Way back in A.D. 6, during the expansion of the Roman Empire along the Danube and into present-day Germany, the future emperor Tiberius reached this spot and established a winter encampment. Carnuntum, as the camp would be called, flourished under the protection of the legions and became a center of the amber trade. The army and townspeople lived apart, but in symbiotic amity. ... During its second-century prime, Carnuntum was a key Roman capital of a province that spanned the landmass of what is now Austria and much of the Balkans. The frontier town boasted a burgeoning population and a gladiator school whose size and scale was said to rival the Ludus Magnus, the great training center immediately to the east of the Colosseum in Rome. Toward the end of the glory days of the Roman realm, the emperor Marcus Aurelius held sway from Carnuntum and made war on Germanic tribes known as the Marcomanni. There, too, his 11-year-old son, Commodus, likely first witnessed the gladiatorial contests that would become his ruling passion. ... Though archaeologists have been digging and theorizing at the 1,600-acre site on and off since the 1850s, only remnants survive—a bath complex, a palace, a temple of Diana, the foundations of two amphitheaters (one capable of holding 13,000 spectators) and a monumental arch known as the Heidentor (Heathens’ Gate) that looms in battered splendor at the edge of town.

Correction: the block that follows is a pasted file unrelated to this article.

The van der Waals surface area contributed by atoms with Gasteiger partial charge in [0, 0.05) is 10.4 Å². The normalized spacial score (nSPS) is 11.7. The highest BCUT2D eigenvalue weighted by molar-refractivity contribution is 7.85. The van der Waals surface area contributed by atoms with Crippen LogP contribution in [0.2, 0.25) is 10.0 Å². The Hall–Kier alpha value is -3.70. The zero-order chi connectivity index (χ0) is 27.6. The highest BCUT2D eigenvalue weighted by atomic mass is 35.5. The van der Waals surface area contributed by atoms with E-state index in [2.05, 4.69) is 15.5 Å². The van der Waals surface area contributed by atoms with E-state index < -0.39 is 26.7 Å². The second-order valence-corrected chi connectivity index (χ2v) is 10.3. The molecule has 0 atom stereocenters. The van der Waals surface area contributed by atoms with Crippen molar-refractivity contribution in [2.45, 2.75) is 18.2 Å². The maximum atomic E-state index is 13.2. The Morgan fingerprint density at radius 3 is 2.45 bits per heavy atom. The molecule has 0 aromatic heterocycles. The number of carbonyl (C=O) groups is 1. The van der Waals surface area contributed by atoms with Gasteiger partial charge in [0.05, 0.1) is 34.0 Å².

No more complaining that there’s not enough time to get it all done: On the last day of this year, you’ll have a whole extra second to finalize your New Year’s resolutions. ... According to timekeepers at the International Earth Rotation and Reference Systems Service, the time determined by super-regular atomic clocks and the observed rotation of Earth have yet again become mismatched.